If the child pees or poops, we cheer and do another small treat. If not, we say that is okay and will try again next time.

If the child is not clean and dry, I do not get upset or disappointed. We just change the clothes and move on.

My children have wanted to stay clean and dry and are sad enough on their own without feeling like they have disappointed me on top of it. I encourage them, tell them it takes practice, and they can try again.

We do this all day. When the child is sitting on the couch or some other absorbent surface, I have the child sit on a bath towel folded up. It just helps if there is an accident.

And I expect accidents.

There aren’t always accidents the first day, especially if you are really keeping your attention on the child. But there will be accidents at some point during the training process. This is normal. You must expect accidents. See Potty Training and Accidents.

As the day goes on, you will be trying to figure out what best helps your child to pee and poop in the potty, and so will your child.

Some children need to be left alone (for those children, I sit right outside the bathroom door where they can’t see me).

Some like you to sit and read to them. Some like songs. There are lots of different things children can prefer.

As the child gets trained, most will be able to pee no matter who is in the room and what you are or are not doing. Poop often remains a private action, however.

>>>Looking for an alternative potty training method? Read all about the Oh Crap! Potty Training Method here.

Nap Time When Potty Training

What to do about nap time? People often wonder if they should stick with underwear, do a pull-up, or do a diaper.

With Brayden, he just stayed in underwear, but he was 3 when we started. This worked great for him.

Kaitlyn was young when she first potty trained (herself)–19 months. So our precedent with her was just a diaper. We just did diapers for night and nap, no biggie.

With McKenna (2.5 when potty trained), she didn’t want to put a diaper on. She wanted panties. We have some super absorbent panties we use when potty training. I put her in those.

She did great the first day, but after a week or so, I figured out she often peed while sleeping. For a while, we did her panties with a plastic swim diaper cover over top, but I eventually got some Clifford Pull-ups and told her they were sleeping panties. She sometimes peed in them, sometimes not.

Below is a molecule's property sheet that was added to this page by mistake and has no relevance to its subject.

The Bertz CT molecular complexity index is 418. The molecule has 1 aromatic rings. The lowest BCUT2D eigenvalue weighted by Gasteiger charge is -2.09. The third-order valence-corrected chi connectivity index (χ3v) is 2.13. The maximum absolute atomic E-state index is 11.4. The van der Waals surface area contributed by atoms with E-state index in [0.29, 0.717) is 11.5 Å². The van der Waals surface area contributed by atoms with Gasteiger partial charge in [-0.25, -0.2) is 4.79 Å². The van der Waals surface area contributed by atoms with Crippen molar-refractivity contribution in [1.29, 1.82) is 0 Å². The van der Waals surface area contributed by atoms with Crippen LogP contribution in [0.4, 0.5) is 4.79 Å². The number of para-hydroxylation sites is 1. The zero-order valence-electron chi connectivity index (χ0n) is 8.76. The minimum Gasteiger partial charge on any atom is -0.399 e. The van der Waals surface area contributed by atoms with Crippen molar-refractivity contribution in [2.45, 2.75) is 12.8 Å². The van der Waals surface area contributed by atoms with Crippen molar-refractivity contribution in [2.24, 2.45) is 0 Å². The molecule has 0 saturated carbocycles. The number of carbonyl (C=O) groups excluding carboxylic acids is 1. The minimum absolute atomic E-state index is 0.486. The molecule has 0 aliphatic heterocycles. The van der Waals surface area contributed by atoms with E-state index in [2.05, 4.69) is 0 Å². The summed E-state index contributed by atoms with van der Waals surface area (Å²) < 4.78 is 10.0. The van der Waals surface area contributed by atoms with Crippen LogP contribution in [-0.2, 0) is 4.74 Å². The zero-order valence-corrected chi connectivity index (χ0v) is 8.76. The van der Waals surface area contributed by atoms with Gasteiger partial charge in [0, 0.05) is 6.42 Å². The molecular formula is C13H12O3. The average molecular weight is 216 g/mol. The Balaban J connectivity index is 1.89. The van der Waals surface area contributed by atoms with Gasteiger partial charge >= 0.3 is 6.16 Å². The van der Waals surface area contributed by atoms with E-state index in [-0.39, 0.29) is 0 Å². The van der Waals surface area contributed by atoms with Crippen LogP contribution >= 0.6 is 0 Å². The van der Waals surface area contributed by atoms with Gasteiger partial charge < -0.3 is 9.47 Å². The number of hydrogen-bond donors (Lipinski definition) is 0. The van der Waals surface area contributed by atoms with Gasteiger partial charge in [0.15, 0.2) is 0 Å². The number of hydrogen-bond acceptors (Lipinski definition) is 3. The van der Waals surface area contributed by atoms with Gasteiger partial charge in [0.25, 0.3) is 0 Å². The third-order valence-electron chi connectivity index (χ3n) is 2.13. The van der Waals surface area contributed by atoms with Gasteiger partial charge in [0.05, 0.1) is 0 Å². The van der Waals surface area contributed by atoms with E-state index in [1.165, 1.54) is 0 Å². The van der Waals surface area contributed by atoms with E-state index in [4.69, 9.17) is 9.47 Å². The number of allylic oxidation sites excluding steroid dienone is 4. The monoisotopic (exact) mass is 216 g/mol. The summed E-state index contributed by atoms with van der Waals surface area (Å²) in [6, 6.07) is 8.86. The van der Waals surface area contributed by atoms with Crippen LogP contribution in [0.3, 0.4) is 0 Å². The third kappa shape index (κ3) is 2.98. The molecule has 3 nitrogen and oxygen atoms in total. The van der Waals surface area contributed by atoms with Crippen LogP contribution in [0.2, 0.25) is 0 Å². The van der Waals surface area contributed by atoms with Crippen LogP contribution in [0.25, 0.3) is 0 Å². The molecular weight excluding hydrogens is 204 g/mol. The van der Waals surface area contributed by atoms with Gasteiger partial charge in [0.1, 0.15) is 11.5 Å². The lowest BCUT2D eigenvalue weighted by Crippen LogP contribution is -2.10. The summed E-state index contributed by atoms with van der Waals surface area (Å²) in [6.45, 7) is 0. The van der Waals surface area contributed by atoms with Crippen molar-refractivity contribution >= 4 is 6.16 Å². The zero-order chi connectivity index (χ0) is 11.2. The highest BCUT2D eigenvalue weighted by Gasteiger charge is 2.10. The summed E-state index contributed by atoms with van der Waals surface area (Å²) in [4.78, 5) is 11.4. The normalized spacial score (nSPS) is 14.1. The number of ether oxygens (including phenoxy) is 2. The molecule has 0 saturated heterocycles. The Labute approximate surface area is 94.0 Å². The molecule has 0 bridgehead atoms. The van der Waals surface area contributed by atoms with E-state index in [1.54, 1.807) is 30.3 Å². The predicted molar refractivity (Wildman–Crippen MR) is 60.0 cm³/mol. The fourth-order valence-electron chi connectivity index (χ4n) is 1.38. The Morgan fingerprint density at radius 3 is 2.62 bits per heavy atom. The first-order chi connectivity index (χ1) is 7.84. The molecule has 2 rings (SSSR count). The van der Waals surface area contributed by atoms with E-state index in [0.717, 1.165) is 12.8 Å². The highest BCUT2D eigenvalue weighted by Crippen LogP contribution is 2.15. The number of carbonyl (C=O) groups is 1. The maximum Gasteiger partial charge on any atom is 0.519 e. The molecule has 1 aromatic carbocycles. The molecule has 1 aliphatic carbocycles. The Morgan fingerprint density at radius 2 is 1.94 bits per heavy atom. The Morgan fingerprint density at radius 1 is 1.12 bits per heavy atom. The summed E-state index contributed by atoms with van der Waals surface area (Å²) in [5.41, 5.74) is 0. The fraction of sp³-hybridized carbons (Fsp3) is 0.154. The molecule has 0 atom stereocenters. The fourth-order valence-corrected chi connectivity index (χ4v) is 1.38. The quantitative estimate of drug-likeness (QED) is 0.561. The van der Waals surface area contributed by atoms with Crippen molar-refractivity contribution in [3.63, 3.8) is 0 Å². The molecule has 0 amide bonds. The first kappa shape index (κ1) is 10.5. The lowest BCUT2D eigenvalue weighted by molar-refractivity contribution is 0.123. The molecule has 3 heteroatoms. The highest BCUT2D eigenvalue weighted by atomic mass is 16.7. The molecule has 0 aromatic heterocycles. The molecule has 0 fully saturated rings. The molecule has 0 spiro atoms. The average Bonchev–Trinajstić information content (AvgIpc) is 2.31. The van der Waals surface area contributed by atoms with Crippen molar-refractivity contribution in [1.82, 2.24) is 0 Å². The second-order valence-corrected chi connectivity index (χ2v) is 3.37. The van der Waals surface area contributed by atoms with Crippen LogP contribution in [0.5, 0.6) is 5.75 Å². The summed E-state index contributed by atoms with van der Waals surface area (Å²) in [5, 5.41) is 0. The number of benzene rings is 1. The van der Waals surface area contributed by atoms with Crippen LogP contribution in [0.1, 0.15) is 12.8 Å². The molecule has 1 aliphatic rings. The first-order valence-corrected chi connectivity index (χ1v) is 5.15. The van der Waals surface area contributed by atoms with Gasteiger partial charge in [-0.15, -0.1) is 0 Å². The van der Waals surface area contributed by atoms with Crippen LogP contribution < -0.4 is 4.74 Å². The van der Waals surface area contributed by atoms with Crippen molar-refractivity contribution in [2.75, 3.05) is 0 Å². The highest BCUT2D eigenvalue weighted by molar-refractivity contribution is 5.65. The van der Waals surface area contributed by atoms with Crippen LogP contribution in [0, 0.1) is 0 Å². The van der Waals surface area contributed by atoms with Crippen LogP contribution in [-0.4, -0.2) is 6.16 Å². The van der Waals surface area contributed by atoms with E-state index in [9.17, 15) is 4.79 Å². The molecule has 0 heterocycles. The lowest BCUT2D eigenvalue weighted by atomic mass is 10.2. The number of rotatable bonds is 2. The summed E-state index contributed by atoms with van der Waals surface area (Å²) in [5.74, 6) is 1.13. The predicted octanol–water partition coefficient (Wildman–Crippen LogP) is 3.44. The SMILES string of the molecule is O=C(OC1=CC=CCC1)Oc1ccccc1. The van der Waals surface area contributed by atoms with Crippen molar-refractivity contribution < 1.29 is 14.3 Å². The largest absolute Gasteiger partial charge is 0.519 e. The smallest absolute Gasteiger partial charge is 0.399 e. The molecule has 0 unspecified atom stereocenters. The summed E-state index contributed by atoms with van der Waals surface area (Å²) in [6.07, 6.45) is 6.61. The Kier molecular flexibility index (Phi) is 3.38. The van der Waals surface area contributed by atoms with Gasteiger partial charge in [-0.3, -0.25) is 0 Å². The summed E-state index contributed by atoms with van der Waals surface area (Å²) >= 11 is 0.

I also put her little potty in her room on top of a towel. She was allowed to get up and use the potty if she needed, and she called me after she was done using it. This way she could use the potty when needed, but didn’t spend every 15 minutes of naptime calling out that she needs to go potty only to not go (yes, we had a couple of days of that).

Potty Training Day 2

I treat day 2 the same as day one. We spend the day together and we go to the potty often.

I usually start potty training on a Friday so Saturday I have my husband home to spend some time with the child during potty training. It just helps you to maintain sanity with a 15-minute break here and there and having reinforcement on your side.

Continuing on

By Monday, day 4, we can go back to a normal schedule. We can do independent play (we do the same rule about potty as nap time–put the potty in there and call me after you have gone potty. If the child was too young to be trusted with this (like Kaitlyn was), I do a diaper for Independent Play).

We go about our day as normal. When we go in public, we wear underwear. I bring an extra pair of underwear for the child.

We continue to reward for clean and dry, and we also reward for peeing in the potty and pooping in the potty.

We take the frequency of our potty visits down as I can tell how often the child really needs to go by this point.

This is when accidents will really happen. You are not being a helicopter parent anymore and your child will play and forget about the fact that she is wearing underwear.

You will go days accident free and then suddenly have an accident. It is all normal. Expect the accidents. It is all part of the learning process.

Extra Helps That Make Potty Training Easier

With Brayden and Kaitlyn, I didn’t use or do anything extra. With McKenna, there were a few things that I added that I think helped her want to go potty and be successful going potty.

First was she saw peers learning to go potty. She was pretty resistant to the idea of going potty even though everyone in the family used the potty. She had no problem being younger than the family.

But when she saw both her cousin her age and her best friend her age were potty training, she suddenly got very interested. I didn’t tell her or point it out to her, she just observed it.

Second, we read books about using the potty. This helped plant that seed in her head about Potty Training.

Third, we watched Elmo’s Potty Time DVD. It can be painfully slow and boring at parts, and she asked to have it turned off after a while, but she loved Elmo and Elmo spent a lot of time talking about going potty. It seemed to help.

For Brinley, we watched the Daniel Tiger episode about using the potty because that was her favorite show.